‘I’m happy, and I’m passing. That’s all that matters!’: exploring discourses of university academic success through linguistic analysis

Janine Delahunty, Sarah O’Shea

    Research output: Contribution to journalArticlepeer-review

    13 Citations (Scopus)

    Abstract

    ‘Student success’ is a key driver in higher education policy and funding. Institutions often adopt a particular lens of success, emphasising ‘retention and completion’, ‘high grades’, ‘employability after graduation’ discourses, which place high value on human capital or fiscal outcomes. We explored how students themselves articulated notions of success to understand how these meanings aligned with the implicit value system perpetuated by neoliberal higher education systems. Qualitative data collected from 240 survey responses in the first phase of a study, were analysed using Appraisal, a linguistic framework to systematically categorise evaluative language choices. This article focuses on questions eliciting students’ articulations of success. Neoliberal discourses were challenged by these students, who were first-in-family at university, with success expressed in a personal and generational sense rather than solely meritocratic terms.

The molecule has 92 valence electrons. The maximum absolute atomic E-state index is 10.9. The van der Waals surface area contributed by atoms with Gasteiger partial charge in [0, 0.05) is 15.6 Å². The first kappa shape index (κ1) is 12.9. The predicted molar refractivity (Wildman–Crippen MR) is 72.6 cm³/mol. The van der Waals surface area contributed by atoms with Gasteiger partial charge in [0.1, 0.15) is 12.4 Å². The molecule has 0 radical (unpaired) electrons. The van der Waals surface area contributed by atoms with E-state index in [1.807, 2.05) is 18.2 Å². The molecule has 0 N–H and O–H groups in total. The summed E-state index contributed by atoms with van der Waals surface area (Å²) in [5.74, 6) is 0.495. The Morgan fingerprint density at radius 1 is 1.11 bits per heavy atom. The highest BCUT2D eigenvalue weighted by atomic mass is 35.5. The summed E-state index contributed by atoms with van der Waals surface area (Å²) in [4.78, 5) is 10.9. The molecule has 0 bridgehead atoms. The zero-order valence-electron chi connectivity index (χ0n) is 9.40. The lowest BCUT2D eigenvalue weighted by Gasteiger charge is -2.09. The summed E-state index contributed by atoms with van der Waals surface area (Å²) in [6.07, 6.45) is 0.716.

Original languageEnglish
    Pages (from-to)302-321
    Number of pages20
    JournalLanguage and Education
    Volume33
    Issue number4
    Early online date27 Jan 2019
    DOIs
    Publication statusPublished - 04 Jul 2019

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